Montreal’s Deville Dinerbar, Review

Inheriting their father’s clout in the restaurant industry, brothers Jim, Anthony, and Adam Tzemopoulos are no strangers to running a successful business. Sons to the one of the founders of Montreal’s legendary deli and steakhouse, Reuben’s, they were bred into a world of managing staff, reinventing menus, concept development, and entertainment, forming RD3 Restaurant Group. Now owning a number hotspots throughout the downtown core — including chic cafeteria-style Anton & James — the brothers have launched their new project, aptly named Deville Dinerbar, an eatery that straddles the fence between contemporary class and old-fashioned sensibility.

Something Old, Something New
What struck us first about this venture was the impressive detailing that went into Deville’s design. We thought the stark black exterior to be reminiscent of a magnet while watching many passersby drawn to the restaurant’s windows, attempting to enter, and finding to their dismay that it was booked for a private event. From the outside, it looks like an ultramodern bistro and yet, at its centre, Deville pays serious homage to diners of the 1950s. The classic, sprawling lunch counter is outfitted with familiar bucket seat stools while spacious, lounge-y booths stand opposite, inviting guests to get comfortable and stay that way.

All in the Brand
Reinventing the diner has been done time and again, but RD3 cleverly found a way to stand out against the norm. After touring in the U.S. over a number of years, they settled on a number of inspirations they wished to channel through Deville, improving clichéd nostalgia with a marketing campaign that goes heavy on digital interactivity. Their playful website has been shortlisted for a number of awards but, more importantly, you should note their remodeling of the jukebox. Basically, they’ve developed an iPhone app (downloadable through QR codes on the placemats, thanks guys!) that allows you to queue up songs from an extensive playlist. Such small, albeit newfangled, improvements show that Deville has rebuilt the idea of “Diner” from the ground up, and in the restaurant biz the little things can put you ahead of the competition.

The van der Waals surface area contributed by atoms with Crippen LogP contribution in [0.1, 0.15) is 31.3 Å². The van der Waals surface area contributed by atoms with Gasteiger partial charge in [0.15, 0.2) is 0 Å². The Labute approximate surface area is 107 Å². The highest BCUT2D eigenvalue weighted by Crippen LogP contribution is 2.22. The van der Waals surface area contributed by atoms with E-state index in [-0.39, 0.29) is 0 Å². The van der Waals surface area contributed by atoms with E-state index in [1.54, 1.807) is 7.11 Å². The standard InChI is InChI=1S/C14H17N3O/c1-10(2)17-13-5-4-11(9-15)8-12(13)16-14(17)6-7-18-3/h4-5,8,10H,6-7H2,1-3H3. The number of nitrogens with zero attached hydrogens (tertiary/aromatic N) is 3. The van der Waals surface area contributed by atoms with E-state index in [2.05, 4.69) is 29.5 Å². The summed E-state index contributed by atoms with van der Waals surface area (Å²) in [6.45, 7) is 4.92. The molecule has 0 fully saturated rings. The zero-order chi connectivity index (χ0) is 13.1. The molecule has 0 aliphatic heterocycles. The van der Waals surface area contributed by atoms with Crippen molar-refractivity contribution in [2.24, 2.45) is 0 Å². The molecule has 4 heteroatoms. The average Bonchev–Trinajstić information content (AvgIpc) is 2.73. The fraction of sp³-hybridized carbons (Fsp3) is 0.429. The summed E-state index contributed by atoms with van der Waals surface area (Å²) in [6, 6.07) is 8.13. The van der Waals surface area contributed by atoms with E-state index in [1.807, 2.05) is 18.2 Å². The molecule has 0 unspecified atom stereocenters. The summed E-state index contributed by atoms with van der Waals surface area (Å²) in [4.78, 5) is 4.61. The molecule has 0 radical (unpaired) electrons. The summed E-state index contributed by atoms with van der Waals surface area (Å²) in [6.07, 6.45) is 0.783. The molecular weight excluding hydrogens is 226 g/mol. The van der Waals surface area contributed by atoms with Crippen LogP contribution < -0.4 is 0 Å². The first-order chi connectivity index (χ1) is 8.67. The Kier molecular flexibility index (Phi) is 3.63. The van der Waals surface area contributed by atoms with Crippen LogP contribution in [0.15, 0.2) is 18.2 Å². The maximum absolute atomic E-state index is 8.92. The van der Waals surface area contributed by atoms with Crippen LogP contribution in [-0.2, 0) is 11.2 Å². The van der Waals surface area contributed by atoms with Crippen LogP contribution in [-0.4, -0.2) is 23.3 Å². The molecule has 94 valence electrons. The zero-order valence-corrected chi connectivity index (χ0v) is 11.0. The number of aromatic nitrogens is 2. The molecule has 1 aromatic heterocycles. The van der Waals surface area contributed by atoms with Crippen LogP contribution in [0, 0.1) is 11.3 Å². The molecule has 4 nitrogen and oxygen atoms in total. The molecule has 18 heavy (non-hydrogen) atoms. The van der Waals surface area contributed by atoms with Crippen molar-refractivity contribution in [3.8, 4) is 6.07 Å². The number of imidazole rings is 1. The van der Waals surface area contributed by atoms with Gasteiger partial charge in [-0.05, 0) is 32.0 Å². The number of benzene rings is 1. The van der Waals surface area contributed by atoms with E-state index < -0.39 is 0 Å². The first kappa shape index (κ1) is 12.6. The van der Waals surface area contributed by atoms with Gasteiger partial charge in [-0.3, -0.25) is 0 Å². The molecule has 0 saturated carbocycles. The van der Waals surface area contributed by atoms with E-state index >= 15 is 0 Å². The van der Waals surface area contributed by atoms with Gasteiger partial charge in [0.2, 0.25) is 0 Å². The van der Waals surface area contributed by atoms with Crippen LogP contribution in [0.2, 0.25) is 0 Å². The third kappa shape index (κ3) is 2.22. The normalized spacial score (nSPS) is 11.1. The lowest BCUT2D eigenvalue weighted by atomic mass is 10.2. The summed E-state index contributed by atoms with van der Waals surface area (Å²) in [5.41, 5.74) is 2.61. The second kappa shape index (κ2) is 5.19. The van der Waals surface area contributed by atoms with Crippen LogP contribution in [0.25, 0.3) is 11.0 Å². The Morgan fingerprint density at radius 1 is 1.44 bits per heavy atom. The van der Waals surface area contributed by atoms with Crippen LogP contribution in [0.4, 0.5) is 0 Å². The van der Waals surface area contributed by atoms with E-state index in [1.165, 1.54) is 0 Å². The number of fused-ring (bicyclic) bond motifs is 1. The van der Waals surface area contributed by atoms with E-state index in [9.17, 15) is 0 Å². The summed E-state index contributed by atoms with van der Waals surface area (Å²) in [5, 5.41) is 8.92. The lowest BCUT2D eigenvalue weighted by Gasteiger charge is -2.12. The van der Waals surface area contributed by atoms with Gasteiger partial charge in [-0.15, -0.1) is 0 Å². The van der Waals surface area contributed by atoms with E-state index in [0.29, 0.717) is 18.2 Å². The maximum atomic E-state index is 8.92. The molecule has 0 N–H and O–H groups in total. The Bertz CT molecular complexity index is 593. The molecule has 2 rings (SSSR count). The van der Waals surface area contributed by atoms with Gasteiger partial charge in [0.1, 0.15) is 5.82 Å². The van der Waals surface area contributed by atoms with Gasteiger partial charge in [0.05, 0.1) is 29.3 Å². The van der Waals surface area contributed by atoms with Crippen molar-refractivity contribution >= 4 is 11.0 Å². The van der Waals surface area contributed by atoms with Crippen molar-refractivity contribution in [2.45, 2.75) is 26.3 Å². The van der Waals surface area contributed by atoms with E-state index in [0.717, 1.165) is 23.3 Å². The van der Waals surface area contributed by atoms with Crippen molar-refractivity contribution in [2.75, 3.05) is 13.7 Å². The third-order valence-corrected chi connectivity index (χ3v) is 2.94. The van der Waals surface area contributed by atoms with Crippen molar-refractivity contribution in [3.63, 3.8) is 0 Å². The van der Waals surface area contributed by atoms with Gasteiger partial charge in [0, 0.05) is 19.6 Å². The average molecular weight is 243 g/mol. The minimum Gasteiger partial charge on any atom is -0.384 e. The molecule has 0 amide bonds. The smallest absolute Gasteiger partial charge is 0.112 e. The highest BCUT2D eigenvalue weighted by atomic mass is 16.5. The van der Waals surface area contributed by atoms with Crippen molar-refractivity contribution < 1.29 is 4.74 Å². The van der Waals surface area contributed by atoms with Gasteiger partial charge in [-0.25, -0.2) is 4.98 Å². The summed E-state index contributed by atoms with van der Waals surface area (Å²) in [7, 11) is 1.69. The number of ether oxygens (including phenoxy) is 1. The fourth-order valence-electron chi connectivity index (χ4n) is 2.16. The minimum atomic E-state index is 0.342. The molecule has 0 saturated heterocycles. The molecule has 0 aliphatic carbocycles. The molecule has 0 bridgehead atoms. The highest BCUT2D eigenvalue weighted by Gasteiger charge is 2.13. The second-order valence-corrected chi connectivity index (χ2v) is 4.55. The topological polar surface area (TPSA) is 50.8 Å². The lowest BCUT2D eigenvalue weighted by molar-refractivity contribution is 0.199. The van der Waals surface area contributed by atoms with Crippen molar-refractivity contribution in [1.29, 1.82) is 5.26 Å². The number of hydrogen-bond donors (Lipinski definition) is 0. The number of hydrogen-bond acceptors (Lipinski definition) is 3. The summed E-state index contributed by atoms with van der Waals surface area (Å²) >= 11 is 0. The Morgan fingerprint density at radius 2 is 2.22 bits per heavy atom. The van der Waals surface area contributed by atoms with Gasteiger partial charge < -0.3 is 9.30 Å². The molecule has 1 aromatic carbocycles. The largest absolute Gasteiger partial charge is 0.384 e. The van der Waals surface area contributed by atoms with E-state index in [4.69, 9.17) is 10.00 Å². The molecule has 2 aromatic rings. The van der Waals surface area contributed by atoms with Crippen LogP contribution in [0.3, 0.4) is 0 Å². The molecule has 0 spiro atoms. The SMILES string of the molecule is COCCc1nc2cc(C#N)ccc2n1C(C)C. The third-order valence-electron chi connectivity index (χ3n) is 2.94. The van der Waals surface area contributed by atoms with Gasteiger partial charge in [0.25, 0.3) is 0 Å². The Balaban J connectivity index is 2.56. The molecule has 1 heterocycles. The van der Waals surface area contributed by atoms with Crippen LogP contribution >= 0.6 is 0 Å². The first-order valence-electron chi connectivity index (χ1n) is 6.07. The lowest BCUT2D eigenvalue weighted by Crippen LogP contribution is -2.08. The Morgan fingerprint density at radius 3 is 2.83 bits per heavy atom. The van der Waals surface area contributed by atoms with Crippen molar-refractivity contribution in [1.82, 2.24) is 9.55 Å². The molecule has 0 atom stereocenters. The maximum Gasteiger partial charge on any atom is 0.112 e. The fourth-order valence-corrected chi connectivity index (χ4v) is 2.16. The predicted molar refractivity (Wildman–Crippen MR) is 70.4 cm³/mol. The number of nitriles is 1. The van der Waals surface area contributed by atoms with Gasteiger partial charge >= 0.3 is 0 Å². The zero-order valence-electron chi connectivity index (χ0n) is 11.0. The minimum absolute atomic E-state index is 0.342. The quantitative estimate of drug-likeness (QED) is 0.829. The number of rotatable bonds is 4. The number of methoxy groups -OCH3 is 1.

The Goods
Accouterments aside, Deville has a menu that is second to none. Constructed by executive chef John Zoumis, the dishes celebrate classic diner food from a bygone era. Still, and just like the rest of the restaurant, RD3 pushes the envelope to remind their guests that they’re still in twenty-first century Quebec. Not only does Zoumis reimagine ordinary meals — try the meatloaf, now wrapped with black forest bacon — he also aims to feature a little taste of Québécois throughout the menu. Cabane à Sucre–inspired maple syrup adds an unmistakable sweetness to their rotisserie chicken and glazes several of their heavenly desserts; we recommend the mini donuts. No diner would be complete without a good burger and shake combo, and again, Deville outdoes itself. In terms of milkshakes, they surprised us yet again, with a selection dubiously titled “R Rated”; after downing a few, we doubt we’ll ever go anywhere else. The “standard” burger here is a double patty, but if you’re feeling brave there’s also The Big Guy Burger: four burgers sandwiched between two grilled cheeses. C’mon, you know you need to try that. 1425 Stanley, 514-281-6556.

Image courtesy of Deville Dinerbar.

This is a test